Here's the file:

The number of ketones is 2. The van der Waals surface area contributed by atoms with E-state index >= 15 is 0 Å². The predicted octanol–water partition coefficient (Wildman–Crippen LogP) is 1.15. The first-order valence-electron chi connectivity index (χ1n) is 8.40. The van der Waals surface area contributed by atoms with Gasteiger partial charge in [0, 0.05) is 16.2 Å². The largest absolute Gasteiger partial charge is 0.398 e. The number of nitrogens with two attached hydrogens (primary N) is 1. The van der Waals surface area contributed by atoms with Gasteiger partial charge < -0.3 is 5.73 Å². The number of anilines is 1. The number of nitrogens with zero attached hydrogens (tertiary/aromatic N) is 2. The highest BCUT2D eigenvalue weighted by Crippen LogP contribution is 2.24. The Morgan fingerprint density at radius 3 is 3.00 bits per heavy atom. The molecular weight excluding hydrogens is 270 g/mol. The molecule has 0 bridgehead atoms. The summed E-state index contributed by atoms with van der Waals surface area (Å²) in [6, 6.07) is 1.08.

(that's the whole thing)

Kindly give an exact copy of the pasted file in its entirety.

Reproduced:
The number of ketones is 2. The van der Waals surface area contributed by atoms with E-state index >= 15 is 0 Å². The predicted octanol–water partition coefficient (Wildman–Crippen LogP) is 1.15. The first-order valence-electron chi connectivity index (χ1n) is 8.40. The van der Waals surface area contributed by atoms with Gasteiger partial charge in [0, 0.05) is 16.2 Å². The largest absolute Gasteiger partial charge is 0.398 e. The number of nitrogens with two attached hydrogens (primary N) is 1. The van der Waals surface area contributed by atoms with Gasteiger partial charge < -0.3 is 5.73 Å². The number of anilines is 1. The number of nitrogens with zero attached hydrogens (tertiary/aromatic N) is 2. The highest BCUT2D eigenvalue weighted by Crippen LogP contribution is 2.24. The Morgan fingerprint density at radius 3 is 3.00 bits per heavy atom. The molecular weight excluding hydrogens is 270 g/mol. The molecule has 0 bridgehead atoms. The summed E-state index contributed by atoms with van der Waals surface area (Å²) in [6, 6.07) is 1.08.